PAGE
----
Sanderson mentions it on his blog as well and points to discussion on his forum. He is also interviewed about it on Dragonmount. I imagine, it’ll see quite a bit of discussion soon enough. For me, it means the book wasn’t in as good of shape as I had hoped, but with Jordan’s fight with illness, it was colossal effort for him to do what he did manage. I figured if anybody other than Jordan’s wife (also his editor) or assistant got the job it would be Sanderson – mainly because he wanted the job (or seemed to anyway).

Tuesday, December 04, 2007

Rating Trends

In all honesty, I’m not a big fan of giving numeric ratings in reviews even though I have chosen to do so. There are so many factors that go into what makes a book good, bad, week, strong…that it is really unfair to sum it all up in a single number between 0 and 10. Just look at the books I’ve reviewed and rated – two books that are vastly different will score the same.

All that complaining aside, ratings do provide some useful information for some people. And they allow for me to geek out and look at things through a statistical lens. The chart below shows the distribution of ratings for the 78 books and series I’ve reviewed since starting this blog. It’s interesting to see some of the trends that are evident.

As I’ve described elsewhere, I have some general guidelines as to what the ratings mean and I’ve included them on the above chart. Simply said, below 5 is bad, between 5 and 7.5 is good with some reservations, and above 7.5 is great. Since I ultimately choose the books I read, and I only rarely read a book that I’m not already pretty sure I’ll enjoy, the ratings are skewed significantly toward the good and great end of things. But looking at the data trends makes me think that a better division of the ratings might be what’s shown in the chart below. While I’ll still aim to rate as I always have, I think that I’ll have to keep this distribution in mind as it just might more accurately reflect my feelings.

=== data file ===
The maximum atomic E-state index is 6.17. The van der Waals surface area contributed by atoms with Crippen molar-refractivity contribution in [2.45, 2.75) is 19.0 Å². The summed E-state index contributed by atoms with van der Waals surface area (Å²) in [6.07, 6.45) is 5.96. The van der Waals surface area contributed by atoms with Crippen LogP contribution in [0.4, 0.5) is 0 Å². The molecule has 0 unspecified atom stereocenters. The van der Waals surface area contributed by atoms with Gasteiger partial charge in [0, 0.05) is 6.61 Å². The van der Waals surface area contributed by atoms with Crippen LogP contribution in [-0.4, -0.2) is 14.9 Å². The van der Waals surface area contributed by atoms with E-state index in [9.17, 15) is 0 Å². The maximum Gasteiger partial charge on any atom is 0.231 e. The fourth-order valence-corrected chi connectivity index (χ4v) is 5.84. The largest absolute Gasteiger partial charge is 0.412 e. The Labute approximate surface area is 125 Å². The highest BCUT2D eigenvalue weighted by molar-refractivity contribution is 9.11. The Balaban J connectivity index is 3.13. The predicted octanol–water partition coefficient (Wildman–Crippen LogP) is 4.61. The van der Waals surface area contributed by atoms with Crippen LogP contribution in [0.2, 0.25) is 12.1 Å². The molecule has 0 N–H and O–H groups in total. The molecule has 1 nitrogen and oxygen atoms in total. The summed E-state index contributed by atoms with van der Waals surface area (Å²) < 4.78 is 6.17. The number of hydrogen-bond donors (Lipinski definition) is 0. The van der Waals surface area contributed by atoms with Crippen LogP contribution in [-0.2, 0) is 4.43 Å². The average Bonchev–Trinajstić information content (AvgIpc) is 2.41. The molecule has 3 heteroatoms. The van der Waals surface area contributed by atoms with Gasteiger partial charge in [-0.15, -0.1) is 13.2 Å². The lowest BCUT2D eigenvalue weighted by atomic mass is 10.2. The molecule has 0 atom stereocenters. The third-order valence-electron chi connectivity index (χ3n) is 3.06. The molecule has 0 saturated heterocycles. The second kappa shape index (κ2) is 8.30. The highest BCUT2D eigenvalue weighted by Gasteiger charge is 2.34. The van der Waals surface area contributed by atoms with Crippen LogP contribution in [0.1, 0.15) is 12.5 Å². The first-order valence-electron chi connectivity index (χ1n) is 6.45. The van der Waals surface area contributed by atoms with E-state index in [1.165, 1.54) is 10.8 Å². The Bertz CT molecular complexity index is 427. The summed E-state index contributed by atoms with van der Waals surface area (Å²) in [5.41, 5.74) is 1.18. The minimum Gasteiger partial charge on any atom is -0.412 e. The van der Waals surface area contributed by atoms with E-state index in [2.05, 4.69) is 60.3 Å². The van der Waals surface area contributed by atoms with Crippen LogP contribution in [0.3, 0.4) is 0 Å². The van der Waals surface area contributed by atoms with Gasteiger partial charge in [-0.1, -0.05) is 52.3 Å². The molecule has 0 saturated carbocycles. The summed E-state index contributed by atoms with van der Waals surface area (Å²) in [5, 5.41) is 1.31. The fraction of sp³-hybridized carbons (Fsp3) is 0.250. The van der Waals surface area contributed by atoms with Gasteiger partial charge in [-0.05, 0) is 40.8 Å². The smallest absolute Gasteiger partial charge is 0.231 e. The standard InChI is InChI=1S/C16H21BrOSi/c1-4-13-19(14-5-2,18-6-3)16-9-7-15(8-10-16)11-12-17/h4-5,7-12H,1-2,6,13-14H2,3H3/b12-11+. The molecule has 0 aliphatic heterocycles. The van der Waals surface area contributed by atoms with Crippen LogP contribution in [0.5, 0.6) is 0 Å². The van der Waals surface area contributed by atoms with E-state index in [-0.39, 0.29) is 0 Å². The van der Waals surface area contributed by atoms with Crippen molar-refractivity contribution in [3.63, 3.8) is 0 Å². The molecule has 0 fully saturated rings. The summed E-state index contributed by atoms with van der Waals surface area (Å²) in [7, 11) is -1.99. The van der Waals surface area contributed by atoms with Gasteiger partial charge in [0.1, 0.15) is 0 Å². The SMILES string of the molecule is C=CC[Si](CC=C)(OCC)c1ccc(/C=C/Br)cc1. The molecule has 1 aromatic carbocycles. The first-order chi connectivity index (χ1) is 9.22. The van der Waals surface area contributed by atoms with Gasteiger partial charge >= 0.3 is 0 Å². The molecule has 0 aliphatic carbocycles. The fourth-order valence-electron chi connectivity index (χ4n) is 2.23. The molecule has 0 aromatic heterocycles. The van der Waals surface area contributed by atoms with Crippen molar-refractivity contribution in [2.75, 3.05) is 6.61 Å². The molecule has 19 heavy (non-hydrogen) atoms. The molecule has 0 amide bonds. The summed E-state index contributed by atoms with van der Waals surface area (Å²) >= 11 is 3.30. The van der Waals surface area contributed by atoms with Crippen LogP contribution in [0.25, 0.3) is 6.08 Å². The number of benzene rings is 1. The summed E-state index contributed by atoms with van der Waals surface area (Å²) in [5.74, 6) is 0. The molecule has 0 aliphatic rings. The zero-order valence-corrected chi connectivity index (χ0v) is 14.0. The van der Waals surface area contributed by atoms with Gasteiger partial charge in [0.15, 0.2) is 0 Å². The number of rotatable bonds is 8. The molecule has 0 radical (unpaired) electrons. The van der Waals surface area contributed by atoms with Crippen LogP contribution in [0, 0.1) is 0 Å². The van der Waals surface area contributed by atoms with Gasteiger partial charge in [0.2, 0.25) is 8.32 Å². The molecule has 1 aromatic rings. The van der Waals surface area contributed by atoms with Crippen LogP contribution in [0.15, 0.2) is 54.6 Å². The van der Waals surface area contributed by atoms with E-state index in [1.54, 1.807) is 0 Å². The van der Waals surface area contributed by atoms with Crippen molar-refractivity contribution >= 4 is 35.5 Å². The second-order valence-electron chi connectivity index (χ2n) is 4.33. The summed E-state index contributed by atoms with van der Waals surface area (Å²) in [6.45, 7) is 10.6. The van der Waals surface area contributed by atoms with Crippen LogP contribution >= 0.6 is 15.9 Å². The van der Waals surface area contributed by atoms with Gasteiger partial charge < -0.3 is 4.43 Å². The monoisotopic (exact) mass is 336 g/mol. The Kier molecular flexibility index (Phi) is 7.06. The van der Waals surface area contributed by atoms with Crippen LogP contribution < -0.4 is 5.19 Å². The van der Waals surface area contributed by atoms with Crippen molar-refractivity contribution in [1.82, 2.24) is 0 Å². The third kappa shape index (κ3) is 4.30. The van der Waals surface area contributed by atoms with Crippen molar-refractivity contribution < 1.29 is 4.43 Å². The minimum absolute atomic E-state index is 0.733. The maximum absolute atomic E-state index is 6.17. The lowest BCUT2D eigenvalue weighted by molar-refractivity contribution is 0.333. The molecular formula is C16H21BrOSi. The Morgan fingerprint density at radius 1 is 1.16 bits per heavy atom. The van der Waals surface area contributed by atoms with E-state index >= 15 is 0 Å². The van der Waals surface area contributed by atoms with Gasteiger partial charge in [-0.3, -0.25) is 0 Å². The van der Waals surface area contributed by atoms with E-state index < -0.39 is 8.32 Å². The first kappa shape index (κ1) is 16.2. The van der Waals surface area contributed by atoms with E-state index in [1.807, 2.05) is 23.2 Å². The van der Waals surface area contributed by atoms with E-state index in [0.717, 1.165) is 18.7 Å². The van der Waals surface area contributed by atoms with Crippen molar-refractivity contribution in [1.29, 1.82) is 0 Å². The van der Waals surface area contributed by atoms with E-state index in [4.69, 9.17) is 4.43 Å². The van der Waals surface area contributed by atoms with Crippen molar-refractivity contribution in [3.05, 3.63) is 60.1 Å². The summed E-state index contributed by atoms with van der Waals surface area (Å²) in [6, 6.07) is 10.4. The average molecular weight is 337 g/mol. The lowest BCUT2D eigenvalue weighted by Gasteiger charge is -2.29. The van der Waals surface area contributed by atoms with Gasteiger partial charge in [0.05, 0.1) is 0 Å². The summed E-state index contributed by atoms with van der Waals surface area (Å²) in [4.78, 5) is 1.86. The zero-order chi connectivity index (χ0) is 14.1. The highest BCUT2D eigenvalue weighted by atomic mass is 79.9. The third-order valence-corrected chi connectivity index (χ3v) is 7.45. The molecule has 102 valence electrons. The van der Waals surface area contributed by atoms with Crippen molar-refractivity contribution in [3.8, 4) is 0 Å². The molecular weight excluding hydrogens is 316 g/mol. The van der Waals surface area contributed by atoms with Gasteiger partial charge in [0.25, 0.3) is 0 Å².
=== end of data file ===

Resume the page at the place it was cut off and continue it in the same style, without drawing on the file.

Anyway, I hope that people out there might actually find all this interesting – I know I did.

Monday, December 03, 2007

Review: Mythago Wood by Robert Holdstock

World Fantasy Award (1985) winning Mythago Wood by Robert Holdstock represents a departure from the traditional epic fantasy of its day with elements of science fiction and historical fiction while imbuing an atmosphere all its own. Defying easy categorization, it explores the mythos of humanity in a setting eerily recognizable and reminiscent of something more primal in origin.

Steve Huxley returns from the Second World War to his home in rural England, located at the edge of an untouched, wild wood that has long fascinated his family. His father, a source of familial strife due to his obsession with the wood, has died while Steve was away at war. Christian, Steve’s older brother, has since explored his father’s research into the wood and become more like his father than Steve could have imagined.

The Rhyope Wood is the source of a mysterious energy that creates people and creatures out of the myths of humankind (called mythagos) – particularly myths of British soil like Robin Hood, King Arthur and others long lost from modern memory. Through the proximity of the family home to the Rhyope, the wood’s influence brings obsession, love, pain and death, and ultimately inspires a journey into its ancient, haunted heart where the mythagos have myths of their own.

From the start of Mythago Wood Holdstock reaches into the primal heart of the reader, drawing them into his imagined ghost wood filled with myths remembered and not. The wood itself becomes a dominating character bringing about the realization of just how powerful of a force primeval forests were in ancient times. As someone who traces the majority of their ancestry to that part of the world, there is a sense of this coming being of my past – these mythagos are my own.

Having inspired such a deep connection remarkably early in the book, Holdstock proceeds to tell an inspired tale – a modern myth all its own. Solitary Steve reflects often and subtly on the familial rivalry dominating his past and present while he is seemingly destined to love one of the forest’s mythagos, as did his father and brother before him. The resulting modern sibling rivalry follows the path of myth, as ancient as the myth they both pursue.

Much can be taken from the many of the aspects of Mythago Wood – in some ways it reads as a series of myths, tales, and parables framed by more myths, tales, and parables. Questions are presented, rather than asked and reflected upon more than answered. Contemplation is the result – hopefully lacking the compulsive quality of the book’s characters.